“Impossible” Food

Within the last few months advertising for “impossible food” has ramped up. Actually, Impossible Foods Inc. is a California company – where else – which is focusing on producing veggie burgers. Some companies have been around for years and others are now jumping into the market. Why?

Beef, along with other animal sources of meat constitute an excellent source of protein. Americans eat an average of about 250 pounds of animal protein, including fish and shellfish, annually. There are alternative sources of protein such as a diet that balances beans and grains, but strict vegetarian diets must have an additional source for Vitamin B12.

The easy and tasty nutrition of meat, especially beef, does come at a cost. Much of the arable land in the United States is dedicated to the production of feed for the animals we eat and animals are not very efficient in turning the calories they eat into the protein we desire.

Energy inputs to raise animals come in the form of the energy needed to produce crops for animal food, mainly for fuel and fertilizer. Beef, the one we eat the most of is at the head of the inefficiency lists. It takes 33 units of energy to produce one unit of beef. Pork is better at 11 units in per unit out. Chicken is even better at 5 in to 1 out.

So where is all that wasted energy going? It is complex but boils down to two main factors, digestive inefficiency and basal metabolism, essentially heat production. The consequences of this waste is significant. As mentioned, land use is dominated production of animal feed. The CO2 released from fossil fuel use contributes to global warming. Much of the Methane released which also contributes to global warming comes from agriculture.

Animal wastes, feces and urine, can be a significant issue as we have recently seen in the fight over the hog factory operation in Mt Judea. A combination of public and private money, amounting to millions of dollars will be spent to close the farm and prevent further damage to the Buffalo National River.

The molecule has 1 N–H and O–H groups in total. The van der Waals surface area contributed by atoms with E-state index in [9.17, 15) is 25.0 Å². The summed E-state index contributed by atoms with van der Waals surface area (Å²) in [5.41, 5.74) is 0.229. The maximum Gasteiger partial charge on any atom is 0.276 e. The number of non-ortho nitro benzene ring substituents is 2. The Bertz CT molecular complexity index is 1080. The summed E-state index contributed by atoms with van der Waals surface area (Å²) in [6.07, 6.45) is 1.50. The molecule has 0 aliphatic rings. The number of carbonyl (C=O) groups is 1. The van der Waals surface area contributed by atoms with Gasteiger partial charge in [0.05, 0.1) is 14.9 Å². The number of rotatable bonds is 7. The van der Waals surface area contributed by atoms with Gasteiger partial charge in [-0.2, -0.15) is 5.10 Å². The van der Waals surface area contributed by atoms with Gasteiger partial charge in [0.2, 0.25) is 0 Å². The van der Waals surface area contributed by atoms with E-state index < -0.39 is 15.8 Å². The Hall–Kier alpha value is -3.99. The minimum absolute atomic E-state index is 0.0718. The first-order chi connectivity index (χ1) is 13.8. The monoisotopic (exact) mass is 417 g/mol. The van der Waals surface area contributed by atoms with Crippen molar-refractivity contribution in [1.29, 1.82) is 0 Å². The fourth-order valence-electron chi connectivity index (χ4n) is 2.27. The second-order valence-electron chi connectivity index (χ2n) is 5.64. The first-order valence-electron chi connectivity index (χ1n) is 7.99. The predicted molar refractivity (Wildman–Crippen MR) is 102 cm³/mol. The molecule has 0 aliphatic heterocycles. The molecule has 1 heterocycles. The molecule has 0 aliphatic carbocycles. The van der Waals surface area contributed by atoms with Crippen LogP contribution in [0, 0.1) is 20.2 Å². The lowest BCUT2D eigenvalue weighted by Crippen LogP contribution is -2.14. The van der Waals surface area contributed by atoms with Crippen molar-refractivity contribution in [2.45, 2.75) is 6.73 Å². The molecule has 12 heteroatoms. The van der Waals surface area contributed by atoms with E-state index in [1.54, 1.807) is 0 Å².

Phosphorous and Nitrogen applied to crops as fertilizer runs off and ends up in the ocean. There is currently a several thousand square mile area at the mouth of the Mississippi River that is called a dead zone. Nutrient overload here ironically prevents virtually anything from growing.

All the issues of land use, global warming, and nutrient pollution would greatly benefit from the adoption of a vegetarian diet. Land use could shrink by a factor of ten if we ate beans and grains rather than feeding them to livestock. Similarly, agriculturally driven production of green house gasses and nutrient pollution would be reduced.

Now back to the impossible foods. Vegetable-based burgers and such have been around for sale at the grocer’s for years and in few restaurants but seldom before in fast food chains. Now you can get an impossible whopper. The faux meat patty is made from soy protein with numerous amendments to simulate a real burger.

Dr. Bob Allen is Emeritus Professor of Chemistry, Arkansas Tech University.

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